How to create a knowledge organiser

Knowledge organisers – could be really useful across all subjects so keen to hear your thoughts…

MrHistoire.com

This post follows the huge interest in my last, How to use a knowledge organiser. It is deliberately generic, and so I will write a further post on how I began to create KOs for history.

At Torquay Academy we’re now looking at how to improve our KOs after introducing them school-wide in September. The advice below is what I have suggested to our staff.

Making a knowledge organiser

The KO is like a scheme of work, but simpler and more effective. It doesn’t need ‘Do Nows’ and chunked activities; it doesn’t need to be differentiated; it doesn’t need lots of detail. It is a whole course and a two-minute quiz, a revision timetable and a cover lesson.

It is not a bolt-on. The only thing that should come before it is what we want children to learn. It should underpin every single thing we do in every…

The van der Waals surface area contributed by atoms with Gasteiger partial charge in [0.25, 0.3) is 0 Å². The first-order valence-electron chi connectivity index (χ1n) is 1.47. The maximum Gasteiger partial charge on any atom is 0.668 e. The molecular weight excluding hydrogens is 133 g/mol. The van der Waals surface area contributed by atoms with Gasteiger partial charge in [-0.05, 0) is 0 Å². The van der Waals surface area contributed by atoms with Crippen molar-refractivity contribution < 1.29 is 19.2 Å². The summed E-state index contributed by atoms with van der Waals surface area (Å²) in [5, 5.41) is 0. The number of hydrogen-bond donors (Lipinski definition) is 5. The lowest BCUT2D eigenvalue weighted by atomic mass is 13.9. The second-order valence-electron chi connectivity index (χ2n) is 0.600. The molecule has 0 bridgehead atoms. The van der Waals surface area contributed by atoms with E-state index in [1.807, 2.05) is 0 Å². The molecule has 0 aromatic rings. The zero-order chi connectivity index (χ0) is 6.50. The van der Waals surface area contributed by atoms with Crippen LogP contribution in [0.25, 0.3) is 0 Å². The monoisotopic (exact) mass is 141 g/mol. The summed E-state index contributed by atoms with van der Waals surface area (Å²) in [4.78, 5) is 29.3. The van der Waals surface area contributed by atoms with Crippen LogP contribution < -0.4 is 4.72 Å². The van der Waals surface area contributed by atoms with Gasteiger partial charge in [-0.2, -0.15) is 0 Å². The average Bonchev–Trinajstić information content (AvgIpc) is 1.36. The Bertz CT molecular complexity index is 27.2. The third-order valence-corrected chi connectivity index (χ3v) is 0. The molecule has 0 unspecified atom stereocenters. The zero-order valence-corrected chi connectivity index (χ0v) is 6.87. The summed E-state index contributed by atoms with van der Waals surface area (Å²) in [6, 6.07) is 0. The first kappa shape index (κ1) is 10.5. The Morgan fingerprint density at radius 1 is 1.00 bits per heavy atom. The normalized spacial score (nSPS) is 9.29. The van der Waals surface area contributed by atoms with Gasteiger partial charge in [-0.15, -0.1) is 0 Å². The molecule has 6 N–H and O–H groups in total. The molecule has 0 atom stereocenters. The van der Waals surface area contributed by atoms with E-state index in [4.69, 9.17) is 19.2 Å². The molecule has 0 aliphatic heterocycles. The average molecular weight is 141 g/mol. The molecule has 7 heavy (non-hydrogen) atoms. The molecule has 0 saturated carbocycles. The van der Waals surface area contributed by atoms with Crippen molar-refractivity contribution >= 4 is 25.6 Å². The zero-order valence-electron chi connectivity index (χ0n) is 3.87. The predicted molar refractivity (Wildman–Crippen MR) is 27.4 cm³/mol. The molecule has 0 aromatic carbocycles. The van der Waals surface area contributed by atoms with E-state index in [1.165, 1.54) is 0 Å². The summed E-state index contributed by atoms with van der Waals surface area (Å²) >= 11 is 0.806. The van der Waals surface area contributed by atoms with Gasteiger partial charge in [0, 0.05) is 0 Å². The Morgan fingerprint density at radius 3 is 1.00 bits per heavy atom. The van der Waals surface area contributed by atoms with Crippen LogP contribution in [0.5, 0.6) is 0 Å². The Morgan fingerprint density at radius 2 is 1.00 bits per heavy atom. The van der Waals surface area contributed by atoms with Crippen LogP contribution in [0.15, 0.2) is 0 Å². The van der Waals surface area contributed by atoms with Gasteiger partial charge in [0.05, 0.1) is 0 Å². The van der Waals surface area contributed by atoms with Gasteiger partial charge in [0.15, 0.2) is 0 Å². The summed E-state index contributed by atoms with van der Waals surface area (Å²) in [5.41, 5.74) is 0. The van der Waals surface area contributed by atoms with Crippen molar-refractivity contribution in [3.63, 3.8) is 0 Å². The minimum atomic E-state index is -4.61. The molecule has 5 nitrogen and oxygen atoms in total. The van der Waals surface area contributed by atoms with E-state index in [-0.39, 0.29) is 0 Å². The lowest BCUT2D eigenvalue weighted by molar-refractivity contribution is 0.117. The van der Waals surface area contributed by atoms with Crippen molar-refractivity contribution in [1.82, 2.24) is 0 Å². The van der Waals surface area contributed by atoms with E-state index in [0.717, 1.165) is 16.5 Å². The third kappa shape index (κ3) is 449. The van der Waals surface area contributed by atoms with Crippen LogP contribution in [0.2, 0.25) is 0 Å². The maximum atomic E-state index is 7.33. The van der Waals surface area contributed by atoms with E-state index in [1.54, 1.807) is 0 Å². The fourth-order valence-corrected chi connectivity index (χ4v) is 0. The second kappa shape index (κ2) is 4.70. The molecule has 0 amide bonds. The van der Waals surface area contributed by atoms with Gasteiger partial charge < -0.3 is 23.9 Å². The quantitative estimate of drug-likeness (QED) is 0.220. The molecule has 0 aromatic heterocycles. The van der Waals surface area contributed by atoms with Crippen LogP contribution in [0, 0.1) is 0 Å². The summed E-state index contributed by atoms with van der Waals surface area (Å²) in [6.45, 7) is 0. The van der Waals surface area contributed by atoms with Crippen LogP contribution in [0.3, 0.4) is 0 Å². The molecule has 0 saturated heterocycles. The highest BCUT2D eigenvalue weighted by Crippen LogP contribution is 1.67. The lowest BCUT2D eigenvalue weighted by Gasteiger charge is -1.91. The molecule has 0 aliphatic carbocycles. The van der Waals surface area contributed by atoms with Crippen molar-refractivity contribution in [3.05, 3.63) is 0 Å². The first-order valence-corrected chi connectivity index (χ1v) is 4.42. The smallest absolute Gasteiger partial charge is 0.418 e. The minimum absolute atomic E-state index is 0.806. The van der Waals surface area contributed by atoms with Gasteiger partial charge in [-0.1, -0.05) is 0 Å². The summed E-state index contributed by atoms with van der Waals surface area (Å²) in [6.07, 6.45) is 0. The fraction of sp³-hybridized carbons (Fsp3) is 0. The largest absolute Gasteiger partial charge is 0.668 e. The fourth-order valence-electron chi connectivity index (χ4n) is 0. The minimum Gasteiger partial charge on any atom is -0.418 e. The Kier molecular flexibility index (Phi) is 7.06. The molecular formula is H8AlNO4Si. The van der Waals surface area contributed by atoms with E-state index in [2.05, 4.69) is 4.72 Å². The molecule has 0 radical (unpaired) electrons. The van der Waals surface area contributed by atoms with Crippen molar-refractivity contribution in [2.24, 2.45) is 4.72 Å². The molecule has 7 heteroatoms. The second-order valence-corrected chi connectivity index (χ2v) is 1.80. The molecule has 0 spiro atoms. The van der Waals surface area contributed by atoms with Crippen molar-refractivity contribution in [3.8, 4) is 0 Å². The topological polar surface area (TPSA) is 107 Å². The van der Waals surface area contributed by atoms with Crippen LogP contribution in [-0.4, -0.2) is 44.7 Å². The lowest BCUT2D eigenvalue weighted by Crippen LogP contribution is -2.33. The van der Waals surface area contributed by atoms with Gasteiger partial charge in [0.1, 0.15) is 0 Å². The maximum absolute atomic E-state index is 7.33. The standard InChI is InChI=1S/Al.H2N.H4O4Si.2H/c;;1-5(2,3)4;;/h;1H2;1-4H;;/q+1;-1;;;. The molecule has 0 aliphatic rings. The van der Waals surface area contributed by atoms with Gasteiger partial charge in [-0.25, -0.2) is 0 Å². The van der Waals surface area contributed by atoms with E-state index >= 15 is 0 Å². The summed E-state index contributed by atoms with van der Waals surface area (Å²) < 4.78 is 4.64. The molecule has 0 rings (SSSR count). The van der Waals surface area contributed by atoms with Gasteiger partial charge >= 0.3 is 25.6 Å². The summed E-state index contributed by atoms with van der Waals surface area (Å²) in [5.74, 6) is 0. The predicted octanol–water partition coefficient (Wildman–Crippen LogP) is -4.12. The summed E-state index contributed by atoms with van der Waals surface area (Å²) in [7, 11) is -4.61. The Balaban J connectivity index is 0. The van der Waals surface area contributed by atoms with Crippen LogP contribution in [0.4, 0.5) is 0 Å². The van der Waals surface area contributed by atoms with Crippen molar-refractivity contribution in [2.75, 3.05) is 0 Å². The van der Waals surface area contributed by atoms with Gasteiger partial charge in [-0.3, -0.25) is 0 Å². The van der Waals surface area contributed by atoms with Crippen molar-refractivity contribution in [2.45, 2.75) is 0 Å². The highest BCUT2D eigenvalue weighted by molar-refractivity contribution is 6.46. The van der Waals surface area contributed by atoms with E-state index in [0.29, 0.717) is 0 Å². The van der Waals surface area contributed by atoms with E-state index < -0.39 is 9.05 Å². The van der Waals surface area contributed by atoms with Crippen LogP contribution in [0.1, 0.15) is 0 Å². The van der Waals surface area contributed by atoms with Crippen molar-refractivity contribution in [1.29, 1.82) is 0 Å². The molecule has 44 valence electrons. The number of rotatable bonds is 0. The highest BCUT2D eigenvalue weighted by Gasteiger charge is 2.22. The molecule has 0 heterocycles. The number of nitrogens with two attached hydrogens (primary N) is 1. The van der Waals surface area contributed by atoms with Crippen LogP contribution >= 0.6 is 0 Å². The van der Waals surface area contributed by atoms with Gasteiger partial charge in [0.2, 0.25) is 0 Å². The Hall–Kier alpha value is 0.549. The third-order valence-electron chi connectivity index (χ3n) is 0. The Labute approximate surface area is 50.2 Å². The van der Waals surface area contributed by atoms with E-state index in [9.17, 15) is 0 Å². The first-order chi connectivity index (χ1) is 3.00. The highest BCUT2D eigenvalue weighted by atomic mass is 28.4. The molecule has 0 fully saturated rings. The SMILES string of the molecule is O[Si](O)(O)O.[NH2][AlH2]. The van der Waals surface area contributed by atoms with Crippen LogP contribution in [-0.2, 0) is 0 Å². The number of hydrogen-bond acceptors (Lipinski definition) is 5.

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Questioning – the collection.

A great collection on questioning from Alex Quigley:

Happily, I have written a lot of blogs to capture, distill and codify my thinking into practical strategies for classroom talk and questioning. Here is my collection:

Questioning – Top Ten Strategies. This 2012 post is my most popular all-time post by a long way. It holds its power I think – for the Paxman interview if nothing else!

Questioning and Feedback: Top Ten Strategies. This 2014 post pairs up the yin and yang of classroom practice, once more sharing a series of teaching ideas.

Inclusive questioning. This 2013 is a personal favourite that charts the subtle steps of classroom talk and successful questioning.

Conducting Classroom Talk. This post from 2014 provides a clear guide to the integral process of classroom talk and questioning.

‘Question Time’ and Asking Why. This 2013 post takes a look at the research that attends questioning in the classroom and focusing on the crucial importance of ‘why’ questions.

Confidence Tests and Exam Wrappers. This 2016 post shares two of my favourite recent teaching strategies, with ‘confidence tests’ providing an update on multiple choice questions.

Supporting Shy Students. This 2015 pays particular heed to shy students, offering strategies to make classroom questioning a safer, easier process for shy students.